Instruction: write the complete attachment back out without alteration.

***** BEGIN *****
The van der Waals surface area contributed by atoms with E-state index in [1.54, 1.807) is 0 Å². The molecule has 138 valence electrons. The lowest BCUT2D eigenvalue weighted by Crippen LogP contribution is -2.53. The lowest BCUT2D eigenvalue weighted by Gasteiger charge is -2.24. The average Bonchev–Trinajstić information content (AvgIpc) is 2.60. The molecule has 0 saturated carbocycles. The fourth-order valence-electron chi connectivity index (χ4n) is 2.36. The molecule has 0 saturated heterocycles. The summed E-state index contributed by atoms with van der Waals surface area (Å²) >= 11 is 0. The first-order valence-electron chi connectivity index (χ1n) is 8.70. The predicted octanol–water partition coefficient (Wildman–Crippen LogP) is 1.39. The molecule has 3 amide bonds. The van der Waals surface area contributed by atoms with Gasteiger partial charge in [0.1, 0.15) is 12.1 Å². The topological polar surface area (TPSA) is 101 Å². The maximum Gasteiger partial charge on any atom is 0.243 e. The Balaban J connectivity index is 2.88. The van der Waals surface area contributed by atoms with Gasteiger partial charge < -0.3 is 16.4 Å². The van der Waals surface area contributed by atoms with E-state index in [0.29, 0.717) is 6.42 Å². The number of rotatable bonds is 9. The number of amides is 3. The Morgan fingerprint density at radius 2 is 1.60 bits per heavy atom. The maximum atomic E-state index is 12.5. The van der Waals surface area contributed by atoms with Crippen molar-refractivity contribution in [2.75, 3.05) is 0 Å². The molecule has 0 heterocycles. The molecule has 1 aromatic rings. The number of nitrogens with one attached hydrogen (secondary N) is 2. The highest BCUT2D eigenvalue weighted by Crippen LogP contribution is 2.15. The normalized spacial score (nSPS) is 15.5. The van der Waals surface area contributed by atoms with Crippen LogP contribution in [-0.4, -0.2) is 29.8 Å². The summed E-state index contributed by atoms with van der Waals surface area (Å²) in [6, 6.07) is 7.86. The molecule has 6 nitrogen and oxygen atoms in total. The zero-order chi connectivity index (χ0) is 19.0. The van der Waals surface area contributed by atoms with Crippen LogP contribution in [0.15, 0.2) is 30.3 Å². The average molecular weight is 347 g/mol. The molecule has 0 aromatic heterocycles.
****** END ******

The van der Waals surface area contributed by atoms with E-state index in [1.54, 1.807) is 0 Å². The molecule has 138 valence electrons. The lowest BCUT2D eigenvalue weighted by Crippen LogP contribution is -2.53. The lowest BCUT2D eigenvalue weighted by Gasteiger charge is -2.24. The average Bonchev–Trinajstić information content (AvgIpc) is 2.60. The molecule has 0 saturated carbocycles. The fourth-order valence-electron chi connectivity index (χ4n) is 2.36. The molecule has 0 saturated heterocycles. The summed E-state index contributed by atoms with van der Waals surface area (Å²) >= 11 is 0. The first-order valence-electron chi connectivity index (χ1n) is 8.70. The predicted octanol–water partition coefficient (Wildman–Crippen LogP) is 1.39. The molecule has 3 amide bonds. The van der Waals surface area contributed by atoms with Gasteiger partial charge in [0.1, 0.15) is 12.1 Å². The topological polar surface area (TPSA) is 101 Å². The maximum Gasteiger partial charge on any atom is 0.243 e. The Balaban J connectivity index is 2.88. The van der Waals surface area contributed by atoms with Gasteiger partial charge < -0.3 is 16.4 Å². The van der Waals surface area contributed by atoms with E-state index in [0.29, 0.717) is 6.42 Å². The number of rotatable bonds is 9. The number of amides is 3. The Morgan fingerprint density at radius 2 is 1.60 bits per heavy atom. The maximum atomic E-state index is 12.5. The van der Waals surface area contributed by atoms with Crippen molar-refractivity contribution in [2.75, 3.05) is 0 Å². The molecule has 0 heterocycles. The molecule has 1 aromatic rings. The number of nitrogens with one attached hydrogen (secondary N) is 2. The highest BCUT2D eigenvalue weighted by Crippen LogP contribution is 2.15. The normalized spacial score (nSPS) is 15.5. The van der Waals surface area contributed by atoms with Crippen LogP contribution in [-0.4, -0.2) is 29.8 Å². The summed E-state index contributed by atoms with van der Waals surface area (Å²) in [6, 6.07) is 7.86. The molecule has 6 nitrogen and oxygen atoms in total. The zero-order chi connectivity index (χ0) is 19.0. The van der Waals surface area contributed by atoms with Crippen LogP contribution in [0.15, 0.2) is 30.3 Å². The average molecular weight is 347 g/mol. The molecule has 0 aromatic heterocycles.